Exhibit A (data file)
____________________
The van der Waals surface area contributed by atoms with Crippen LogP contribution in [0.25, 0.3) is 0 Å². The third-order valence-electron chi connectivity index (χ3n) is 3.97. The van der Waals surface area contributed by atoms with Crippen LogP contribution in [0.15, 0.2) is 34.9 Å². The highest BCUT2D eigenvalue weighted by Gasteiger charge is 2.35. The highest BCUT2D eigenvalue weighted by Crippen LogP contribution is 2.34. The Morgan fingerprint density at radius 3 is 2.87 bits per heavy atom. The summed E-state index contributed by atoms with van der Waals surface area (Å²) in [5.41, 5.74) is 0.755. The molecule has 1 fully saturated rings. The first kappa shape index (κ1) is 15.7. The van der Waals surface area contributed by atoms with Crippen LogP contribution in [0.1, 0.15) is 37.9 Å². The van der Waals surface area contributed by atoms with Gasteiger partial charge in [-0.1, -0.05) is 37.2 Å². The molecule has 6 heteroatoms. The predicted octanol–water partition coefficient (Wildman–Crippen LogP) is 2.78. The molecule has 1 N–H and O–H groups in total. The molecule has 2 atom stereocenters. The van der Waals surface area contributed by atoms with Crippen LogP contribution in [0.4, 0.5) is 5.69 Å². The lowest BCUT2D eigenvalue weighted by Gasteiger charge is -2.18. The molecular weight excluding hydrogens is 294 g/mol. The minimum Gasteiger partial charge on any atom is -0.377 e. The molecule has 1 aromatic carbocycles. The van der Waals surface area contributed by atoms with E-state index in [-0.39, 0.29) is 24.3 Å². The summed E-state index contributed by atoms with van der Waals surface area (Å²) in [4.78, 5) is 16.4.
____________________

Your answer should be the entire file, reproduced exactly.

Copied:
The van der Waals surface area contributed by atoms with Crippen LogP contribution in [0.25, 0.3) is 0 Å². The third-order valence-electron chi connectivity index (χ3n) is 3.97. The van der Waals surface area contributed by atoms with Crippen LogP contribution in [0.15, 0.2) is 34.9 Å². The highest BCUT2D eigenvalue weighted by Gasteiger charge is 2.35. The highest BCUT2D eigenvalue weighted by Crippen LogP contribution is 2.34. The Morgan fingerprint density at radius 3 is 2.87 bits per heavy atom. The summed E-state index contributed by atoms with van der Waals surface area (Å²) in [5.41, 5.74) is 0.755. The molecule has 1 fully saturated rings. The first kappa shape index (κ1) is 15.7. The van der Waals surface area contributed by atoms with Crippen LogP contribution in [0.1, 0.15) is 37.9 Å². The van der Waals surface area contributed by atoms with Gasteiger partial charge in [-0.1, -0.05) is 37.2 Å². The molecule has 6 heteroatoms. The predicted octanol–water partition coefficient (Wildman–Crippen LogP) is 2.78. The molecule has 1 N–H and O–H groups in total. The molecule has 2 atom stereocenters. The van der Waals surface area contributed by atoms with Crippen LogP contribution in [0.4, 0.5) is 5.69 Å². The lowest BCUT2D eigenvalue weighted by Gasteiger charge is -2.18. The molecular weight excluding hydrogens is 294 g/mol. The minimum Gasteiger partial charge on any atom is -0.377 e. The molecule has 1 aromatic carbocycles. The van der Waals surface area contributed by atoms with E-state index in [-0.39, 0.29) is 24.3 Å². The summed E-state index contributed by atoms with van der Waals surface area (Å²) in [4.78, 5) is 16.4.